My significant other is born-and-raised in this city we call home. He hasn’t experienced living anywhere else, not counting the times he had to go out of town for work, his travels, or when he came with me to visit and tour the Philippines. Staying in those places are temporary and that was very clear, and at the end of that short timeframe, it will lead to going home again to Edmonton.

While in my case, I grew up in a small mining village in the Philippines, and even continued to live there after my parents and sister passed away. It was unexpected circumstances that prompted me to move to the nearby city to finish high school, and then I was told I’m moving to another part of the world. When I came to Canada, I thought that I will be able to build relationships and set roots in St. Catharines, Ontario, when an abrupt move to Edmonton changed things again.

We had conversations about our future. and it is established that we will be in Edmonton for the rest of our lives. This is not something I wasn’t “over the moon” about exactly, but I’m not actively opposed to it either. It is a good city to live in, with decent opportunities and ways to have an enjoyable life, and I get the benefit of being with people who have lived here for much longer than me. I know that for some couples, location and mobility are key factors in their relationship, and I’m more than happy to be swayed by his desire to build roots here, or in his case, keep and grow the ones he already had.

I guess it is good to do things from a place of love. Because I associate my spouse as being part of this city, I feel more inclined to actively love and care for this place as well.

I told him, if we are going to live here forever, might as well do something to make improvements or keep the good things as they are. In my younger years, getting involved in clubs is something I always enjoy. It is pretty rewarding to be part of a group, with a positive and productive goal, even if it sucks up part of one’s spare time. Turns out, finding ways to do community service here is very easy, given that there are lots of choices. In fact, it can be too easy to get overwhelmed!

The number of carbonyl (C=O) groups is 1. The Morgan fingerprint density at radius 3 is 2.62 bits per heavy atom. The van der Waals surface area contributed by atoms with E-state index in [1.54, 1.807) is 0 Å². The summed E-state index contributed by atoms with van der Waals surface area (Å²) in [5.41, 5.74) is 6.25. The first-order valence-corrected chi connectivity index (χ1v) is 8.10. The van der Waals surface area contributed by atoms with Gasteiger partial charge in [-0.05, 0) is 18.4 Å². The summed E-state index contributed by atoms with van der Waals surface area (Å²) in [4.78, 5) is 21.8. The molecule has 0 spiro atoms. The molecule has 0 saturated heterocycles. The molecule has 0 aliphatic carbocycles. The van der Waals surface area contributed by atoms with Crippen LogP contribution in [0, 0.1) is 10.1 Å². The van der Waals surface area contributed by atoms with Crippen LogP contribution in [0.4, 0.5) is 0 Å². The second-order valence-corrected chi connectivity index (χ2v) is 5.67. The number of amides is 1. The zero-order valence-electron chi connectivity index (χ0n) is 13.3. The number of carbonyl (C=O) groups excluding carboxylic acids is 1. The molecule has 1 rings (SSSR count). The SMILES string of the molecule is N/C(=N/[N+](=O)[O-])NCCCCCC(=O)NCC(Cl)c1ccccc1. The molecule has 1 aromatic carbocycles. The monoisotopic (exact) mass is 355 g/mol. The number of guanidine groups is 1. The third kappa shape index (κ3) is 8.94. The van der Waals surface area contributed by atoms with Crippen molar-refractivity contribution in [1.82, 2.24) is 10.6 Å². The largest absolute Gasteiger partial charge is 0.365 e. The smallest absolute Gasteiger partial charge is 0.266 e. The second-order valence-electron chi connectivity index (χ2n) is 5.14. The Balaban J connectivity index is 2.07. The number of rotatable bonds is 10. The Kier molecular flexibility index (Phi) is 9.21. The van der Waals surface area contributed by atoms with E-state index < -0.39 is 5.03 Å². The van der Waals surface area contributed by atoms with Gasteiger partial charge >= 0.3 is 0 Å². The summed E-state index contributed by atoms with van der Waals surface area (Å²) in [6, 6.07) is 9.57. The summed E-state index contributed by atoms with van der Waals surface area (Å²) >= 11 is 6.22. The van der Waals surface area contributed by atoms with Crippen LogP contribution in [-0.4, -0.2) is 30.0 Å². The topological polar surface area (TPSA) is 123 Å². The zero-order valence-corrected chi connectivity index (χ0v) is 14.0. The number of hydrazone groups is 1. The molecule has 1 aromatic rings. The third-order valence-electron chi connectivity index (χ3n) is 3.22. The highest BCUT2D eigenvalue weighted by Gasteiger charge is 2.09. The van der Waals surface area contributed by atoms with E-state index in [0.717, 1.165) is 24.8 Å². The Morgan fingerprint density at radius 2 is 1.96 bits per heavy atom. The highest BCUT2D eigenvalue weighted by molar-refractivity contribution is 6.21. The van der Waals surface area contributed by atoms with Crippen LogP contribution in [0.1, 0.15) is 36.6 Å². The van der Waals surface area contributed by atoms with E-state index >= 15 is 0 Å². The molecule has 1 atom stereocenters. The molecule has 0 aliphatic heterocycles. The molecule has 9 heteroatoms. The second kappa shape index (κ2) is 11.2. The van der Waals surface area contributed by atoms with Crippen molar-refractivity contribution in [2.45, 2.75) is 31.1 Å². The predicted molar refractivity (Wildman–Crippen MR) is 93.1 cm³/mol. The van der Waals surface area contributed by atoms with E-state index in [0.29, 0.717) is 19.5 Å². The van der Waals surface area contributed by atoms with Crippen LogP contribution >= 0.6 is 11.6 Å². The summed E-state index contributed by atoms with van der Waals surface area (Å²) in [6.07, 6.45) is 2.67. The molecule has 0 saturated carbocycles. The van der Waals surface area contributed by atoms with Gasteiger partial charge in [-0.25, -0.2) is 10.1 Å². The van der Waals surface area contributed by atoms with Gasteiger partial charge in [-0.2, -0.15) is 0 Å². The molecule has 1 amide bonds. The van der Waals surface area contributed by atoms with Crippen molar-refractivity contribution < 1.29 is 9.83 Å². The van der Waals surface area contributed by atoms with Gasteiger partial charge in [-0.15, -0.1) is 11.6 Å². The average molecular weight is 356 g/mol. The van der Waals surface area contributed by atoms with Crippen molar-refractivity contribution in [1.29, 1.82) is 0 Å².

That is what inspired me to volunteer for the community league. It is pretty neat that there is a formal organization, that has a structure, funding mechanisms and established processes, for people whose affiliation is just one thing: that they live near each other and want to do good things for their neighbours. It has been three years since I started volunteering, and my spouse and I have a specific tasks that we diligently fulfill.

That is what motivated me to find my happy medium of getting involved in my cultural community, and with the city at large. He knew that writing and journalism is an interest of mine, and he cheered me on when I started writing columns for a provincial cultural newspaper for the Filipino community. He has even helped me with topics or phrasing, when the annoying ‘Writer’s Block’ hits me at unexpected times.

Being conscious of how your significant other navigates your city can encourage you to speak out in ways you haven’t anticipated before. For example, my spouse was very concerned about the changes in the transit system because of how it will affect me, as someone who does not drive. While a typical person who drives might not care as much, he was inspired to answer the online surveys, come with me to the in-person engagement sessions, and half-jokingly asks me whether we should sell the house so I get the same frequent bus access that I currently have.

The River Valley System of Edmonton is a huge part of our relationship. A few of our first dates consisted of walking through these beautiful natural trails. A longer hike is an annual tradition for us. Naturally, when we discovered that there is a formal organization that focuses on preservation of the River Valley, I considered participating. Oh, if only I have more hours in the day! Or maybe, there will be an opportunity or schedule when this will work better in the future. For now, when we are wanting a more casual date, we’ll continue to use this network of trails and doing our best to be responsible users of this incredible natural resource. We are subscribed to the newsletter of this conservation society, and we try to keep up to date on relevant news and research.

I guess it is good to do things from a place of love. Because I associate my spouse as being part of this city, I feel more inclined to actively love and care for this place as well. I hope that more people feel the same way about where they are living right now.